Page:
You will not distract us, Rwanda President Kagame tells ‘external forces’

Saturday July 06 2024

Rwanda's President Paul Kagame of the ruling Rwanda Patriotic Front (RPF) party attends the first campaign rally ahead of the July Presidential vote at Busogo, Musanze District, Rwanda on June 22, 2024. PHOTO | REUTERS


President Paul Kagame said external forces will not distract Rwanda from its trajectory of achieving lasting peace and development.

Taking time off his campaign schedule for the July 15 elections to address the nation as it celebrated its 30th liberation anniversary, President Kagame said despite the tumultuous past, “Rwandans today are better and stronger than we have ever been.”

“We express our thanks to those who liberated Rwanda, and remember those who gave their lives,” he told a crowd of 45,000 in the Amahoro Stadium.

Perhaps nothing tells Rwanda’s story of the last 30 years like the Amahoro Stadium. At the height of the 1994 genocide against the Tutsi, thousands of people sought refuge in it. The stadium became a target of the genocidal forces, who shelled it from elevated positions.

The Tutsis in the stadium were only saved by the Rwanda Patriotic Army soldiers who, after learning of the situation, evacuated them to safety in Byumba.

Read: Kagame accuses West of double standards on democracy


Now, 30 years later, like Rwanda, the stadium has risen from the ashes. Renovation works by Turkish contractor Summa, which started in 2022, are complete, transforming the once dilapidated stadium into an ultramodern sporting facility.

The stadium was inaugurated on July 1 by President Kagame and the Confederation of African Football President Patrice Motsepe in a colourful ceremony.

The stadium now boasts a seating capacity of 45,000, up from the initial 25,000 seats.

Doubling down on the external detractors, who have become a mainstay in his recent speeches, President Kagame said efforts by outsiders who do not understand Rwandans, and try to spoil what has been built, will not yield anything.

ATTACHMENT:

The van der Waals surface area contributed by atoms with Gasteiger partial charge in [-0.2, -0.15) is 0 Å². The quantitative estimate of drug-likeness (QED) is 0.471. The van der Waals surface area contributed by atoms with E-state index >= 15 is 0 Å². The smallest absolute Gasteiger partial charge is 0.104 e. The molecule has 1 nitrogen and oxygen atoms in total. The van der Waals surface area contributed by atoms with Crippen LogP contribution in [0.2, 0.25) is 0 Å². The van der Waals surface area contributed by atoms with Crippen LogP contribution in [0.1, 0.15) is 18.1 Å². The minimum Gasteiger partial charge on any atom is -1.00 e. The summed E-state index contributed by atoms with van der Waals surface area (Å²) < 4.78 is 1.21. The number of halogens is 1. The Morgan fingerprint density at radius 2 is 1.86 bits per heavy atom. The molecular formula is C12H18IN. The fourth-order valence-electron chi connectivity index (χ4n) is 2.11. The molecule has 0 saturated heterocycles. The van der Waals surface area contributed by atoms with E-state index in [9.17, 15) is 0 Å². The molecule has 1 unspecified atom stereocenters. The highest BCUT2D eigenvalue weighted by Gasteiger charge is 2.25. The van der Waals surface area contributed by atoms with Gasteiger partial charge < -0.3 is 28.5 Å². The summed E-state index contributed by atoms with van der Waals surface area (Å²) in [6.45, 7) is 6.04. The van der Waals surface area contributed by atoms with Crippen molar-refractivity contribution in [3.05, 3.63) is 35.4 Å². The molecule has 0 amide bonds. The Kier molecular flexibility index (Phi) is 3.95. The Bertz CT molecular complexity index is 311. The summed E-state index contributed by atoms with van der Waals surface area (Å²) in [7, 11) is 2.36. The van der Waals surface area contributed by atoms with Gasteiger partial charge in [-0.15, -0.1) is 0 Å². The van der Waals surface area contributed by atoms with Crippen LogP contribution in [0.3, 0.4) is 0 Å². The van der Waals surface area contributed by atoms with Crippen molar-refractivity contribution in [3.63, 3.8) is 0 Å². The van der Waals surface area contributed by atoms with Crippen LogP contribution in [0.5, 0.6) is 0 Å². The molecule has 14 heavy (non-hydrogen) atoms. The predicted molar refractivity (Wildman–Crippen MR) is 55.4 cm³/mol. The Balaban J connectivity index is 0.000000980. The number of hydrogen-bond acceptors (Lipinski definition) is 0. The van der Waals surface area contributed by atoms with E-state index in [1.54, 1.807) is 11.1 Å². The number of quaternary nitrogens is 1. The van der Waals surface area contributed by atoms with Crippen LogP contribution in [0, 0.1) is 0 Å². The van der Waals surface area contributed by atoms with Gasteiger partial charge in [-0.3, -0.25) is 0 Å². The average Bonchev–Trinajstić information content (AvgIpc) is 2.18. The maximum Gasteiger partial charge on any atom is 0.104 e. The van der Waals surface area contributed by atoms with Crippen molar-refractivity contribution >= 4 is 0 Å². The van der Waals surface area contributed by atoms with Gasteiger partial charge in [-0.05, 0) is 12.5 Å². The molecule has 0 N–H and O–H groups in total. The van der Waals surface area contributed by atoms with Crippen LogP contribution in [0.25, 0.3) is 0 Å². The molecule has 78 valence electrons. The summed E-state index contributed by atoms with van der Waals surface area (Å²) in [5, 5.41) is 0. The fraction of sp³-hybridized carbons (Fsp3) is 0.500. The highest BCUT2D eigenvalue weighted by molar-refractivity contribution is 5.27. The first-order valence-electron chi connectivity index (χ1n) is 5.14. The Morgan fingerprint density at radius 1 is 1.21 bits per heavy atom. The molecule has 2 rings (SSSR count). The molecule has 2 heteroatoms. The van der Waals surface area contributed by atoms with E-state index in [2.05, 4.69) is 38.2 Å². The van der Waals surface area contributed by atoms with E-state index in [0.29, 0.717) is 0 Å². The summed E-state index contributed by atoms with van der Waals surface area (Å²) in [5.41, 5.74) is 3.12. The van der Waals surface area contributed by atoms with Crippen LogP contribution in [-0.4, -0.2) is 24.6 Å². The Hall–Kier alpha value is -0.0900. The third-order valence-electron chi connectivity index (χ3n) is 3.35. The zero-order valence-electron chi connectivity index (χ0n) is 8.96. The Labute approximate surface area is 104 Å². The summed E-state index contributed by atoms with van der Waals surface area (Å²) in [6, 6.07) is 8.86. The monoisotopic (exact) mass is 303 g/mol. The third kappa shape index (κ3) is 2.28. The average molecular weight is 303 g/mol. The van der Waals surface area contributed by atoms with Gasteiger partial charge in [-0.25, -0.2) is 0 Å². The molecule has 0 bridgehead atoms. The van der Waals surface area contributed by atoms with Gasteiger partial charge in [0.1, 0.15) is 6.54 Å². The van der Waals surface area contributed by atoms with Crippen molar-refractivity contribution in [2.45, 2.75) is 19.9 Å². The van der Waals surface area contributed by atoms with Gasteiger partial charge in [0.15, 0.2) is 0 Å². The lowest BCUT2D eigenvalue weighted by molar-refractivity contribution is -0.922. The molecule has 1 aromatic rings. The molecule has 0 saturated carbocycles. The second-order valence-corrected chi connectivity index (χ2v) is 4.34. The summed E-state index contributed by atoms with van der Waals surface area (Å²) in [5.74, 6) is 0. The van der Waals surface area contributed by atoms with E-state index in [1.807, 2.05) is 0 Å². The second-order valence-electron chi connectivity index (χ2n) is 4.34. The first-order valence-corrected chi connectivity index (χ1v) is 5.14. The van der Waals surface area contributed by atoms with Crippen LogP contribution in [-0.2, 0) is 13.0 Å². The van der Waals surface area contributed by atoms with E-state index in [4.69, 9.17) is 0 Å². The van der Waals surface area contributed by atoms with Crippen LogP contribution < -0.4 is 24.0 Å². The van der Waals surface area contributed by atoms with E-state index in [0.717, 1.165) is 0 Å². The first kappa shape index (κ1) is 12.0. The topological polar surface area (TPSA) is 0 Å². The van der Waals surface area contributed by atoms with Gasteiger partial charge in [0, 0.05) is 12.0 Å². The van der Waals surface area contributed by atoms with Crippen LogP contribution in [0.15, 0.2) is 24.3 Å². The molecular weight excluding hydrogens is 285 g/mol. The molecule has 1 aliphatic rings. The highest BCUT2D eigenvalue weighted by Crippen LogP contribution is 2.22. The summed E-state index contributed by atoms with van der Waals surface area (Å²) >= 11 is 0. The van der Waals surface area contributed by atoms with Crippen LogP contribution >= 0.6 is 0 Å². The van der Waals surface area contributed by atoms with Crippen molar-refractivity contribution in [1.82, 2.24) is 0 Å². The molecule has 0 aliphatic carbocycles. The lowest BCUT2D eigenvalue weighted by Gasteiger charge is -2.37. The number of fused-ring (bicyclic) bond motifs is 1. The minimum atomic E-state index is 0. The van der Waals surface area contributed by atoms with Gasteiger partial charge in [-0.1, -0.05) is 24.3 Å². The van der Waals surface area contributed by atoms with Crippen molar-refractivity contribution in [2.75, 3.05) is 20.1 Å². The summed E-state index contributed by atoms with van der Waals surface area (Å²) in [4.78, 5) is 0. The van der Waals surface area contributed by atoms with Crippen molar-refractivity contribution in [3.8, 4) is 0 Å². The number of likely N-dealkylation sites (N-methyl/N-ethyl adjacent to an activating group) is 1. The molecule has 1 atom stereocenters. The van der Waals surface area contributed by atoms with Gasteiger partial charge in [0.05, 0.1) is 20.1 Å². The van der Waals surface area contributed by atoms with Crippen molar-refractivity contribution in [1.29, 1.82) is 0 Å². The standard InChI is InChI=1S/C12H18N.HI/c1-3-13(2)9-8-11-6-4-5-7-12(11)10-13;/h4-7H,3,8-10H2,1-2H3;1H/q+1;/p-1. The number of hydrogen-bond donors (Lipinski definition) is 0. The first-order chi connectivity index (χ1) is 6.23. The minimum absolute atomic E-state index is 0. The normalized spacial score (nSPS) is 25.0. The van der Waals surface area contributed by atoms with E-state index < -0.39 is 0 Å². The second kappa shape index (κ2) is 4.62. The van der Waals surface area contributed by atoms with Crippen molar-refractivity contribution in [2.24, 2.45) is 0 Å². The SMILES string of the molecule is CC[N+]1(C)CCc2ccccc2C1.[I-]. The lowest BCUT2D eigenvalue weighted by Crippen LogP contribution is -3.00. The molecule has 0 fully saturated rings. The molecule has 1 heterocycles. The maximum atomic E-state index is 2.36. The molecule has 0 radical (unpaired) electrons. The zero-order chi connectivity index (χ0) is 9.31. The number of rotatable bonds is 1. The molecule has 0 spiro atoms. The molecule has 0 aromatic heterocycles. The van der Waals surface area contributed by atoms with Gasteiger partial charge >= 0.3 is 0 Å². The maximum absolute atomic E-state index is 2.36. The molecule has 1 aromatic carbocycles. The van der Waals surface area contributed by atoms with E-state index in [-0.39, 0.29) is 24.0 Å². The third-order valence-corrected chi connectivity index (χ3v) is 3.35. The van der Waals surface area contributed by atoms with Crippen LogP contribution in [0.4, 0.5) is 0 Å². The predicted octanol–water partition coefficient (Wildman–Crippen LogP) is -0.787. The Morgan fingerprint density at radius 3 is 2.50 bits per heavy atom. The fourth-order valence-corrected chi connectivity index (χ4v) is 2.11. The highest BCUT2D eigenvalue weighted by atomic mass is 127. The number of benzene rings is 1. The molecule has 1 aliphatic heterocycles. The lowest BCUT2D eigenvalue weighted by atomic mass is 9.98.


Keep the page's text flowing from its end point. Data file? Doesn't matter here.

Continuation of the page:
“Some of them even try to spoil what we are building.... They are just words on the internet, or statements from different high offices, with no power over us at all,” he said.

“Liberation cannot be imposed on people. It is unlocked by a free choice, that each citizen makes at heart.”

Alluding to Rwanda’s place in the region’s geopolitical and security landscape, Mr Kagame said: “Rwanda seeks peace, for ourselves and for everyone in our region. We know the value of peace... maybe even more. Where there is a need for humanitarian action, Rwanda will not be absent. But the only answer to any humanitarian crisis is to fix the root cause of the political problem.”

Read: At least 9.5m people to vote in Rwanda elections

Rwanda’s neighbour, the Democratic Republic of Congo, the USA, and United Nations have accused the country of backing the M23 rebels bent on ousting the government in Kinshasa, something Rwanda has always denied.

Rwandans will go to the polls on July 15, in an election President Kagame is widely expected to win by a landslide, to continue his feat of winning by over 90 percent of the vote.

Some two million Rwandans, born in the past 30 years, will vote for the first time, and are excited to participate in this civic duty.

Kagame, who is often accused of suppressing dissent, and clamping down on free speech, told Rwandans born over the past 30 years: “This country is yours to protect, defend, and make prosperous. It is worth repeating that real liberation only begins when the guns fall silent. We began that stage 30 years ago, and we are counting on you, the liberation generation, to take us farther. Rwanda’s struggle today has a bigger scope than just surviving. It is about living well, with success.”